Someday no one will march there at all”

8 Stand up for Judas – Dick Gaughan – 1983

Written by Leon Rosselson I once made my mum and dad, both Methodists,  listen to this thinking it might change their minds.
“So stand up, stand up for Judas
And the cause that Judas served
It was Jesus who betrayed the poor with his word”

9 Ku Klux Klan – Steel Pulse – 1984

I first heard Steel Pulse at Rock against Racism gigs and then later on the college circuit. We used to warily wear yellow Anti Nazi League badges and shout at the protests against Tyndall and the National Front.
“Walking along just kicking stones
minding my own business
I come face to face, with my foe
disguised In violence from head to toe”

10 Tension Town – Radical Dance Faction – 1991

From the 1991 album Wasteland. Founded by Chris Bowsher with their dark dub and spoken vocals they became the sound of Elephant and Castle if not of south London. We (the Proles) shared Wango Rileys travelling stage with them at Fordham Park festival and later at the Archduke Charles. It was the only time we got a decent rider – a case of beer.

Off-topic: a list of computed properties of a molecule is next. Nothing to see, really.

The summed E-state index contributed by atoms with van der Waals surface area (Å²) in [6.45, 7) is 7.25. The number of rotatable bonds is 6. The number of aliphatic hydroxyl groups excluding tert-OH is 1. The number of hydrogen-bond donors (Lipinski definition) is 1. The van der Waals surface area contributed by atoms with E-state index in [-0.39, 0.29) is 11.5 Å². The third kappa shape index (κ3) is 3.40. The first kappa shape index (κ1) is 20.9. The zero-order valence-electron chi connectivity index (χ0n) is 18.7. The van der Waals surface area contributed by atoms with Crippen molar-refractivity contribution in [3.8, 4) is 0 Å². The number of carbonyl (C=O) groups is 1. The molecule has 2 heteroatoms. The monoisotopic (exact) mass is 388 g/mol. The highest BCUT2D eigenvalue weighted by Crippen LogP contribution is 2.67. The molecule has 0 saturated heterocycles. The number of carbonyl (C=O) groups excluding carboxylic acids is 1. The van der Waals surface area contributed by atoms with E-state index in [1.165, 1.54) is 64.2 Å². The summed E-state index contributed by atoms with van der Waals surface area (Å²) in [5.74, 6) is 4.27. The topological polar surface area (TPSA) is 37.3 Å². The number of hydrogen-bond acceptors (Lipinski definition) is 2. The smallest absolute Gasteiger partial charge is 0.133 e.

11 F.T.R.T.V. – The Twenty Fifth of May – 1992

Fuck The Right To Vote. From the 1992 album Lenin and McCarthy. But who were they? I’ve got no idea except I reckon the SWP featured in there somehow.

12 Career Opportunities – The Clash – 1980

Originally recorded on their first album, this version with vocal track by the keyboard players very young sons is from Sandista!

“Do you want to make tea at the BBC
Do you want to be, do you really want to be a cop”

13 Animals – The 1926 Committee – 1996

Steve Cope and the 1926 Committee arose from the ashes of The Proles. I used to play trumpet with them on this one song. Invariably the last song of the set I remember getting on stage with them in the packed basement of the squatted121 Centre in Railton Road, Brixton. Every time I lifted the trumpet a dog would leap up barking wildly.
“Whenever they need to segregate, experiment or isolate, or simply to humiliate, they’ll call you animals ”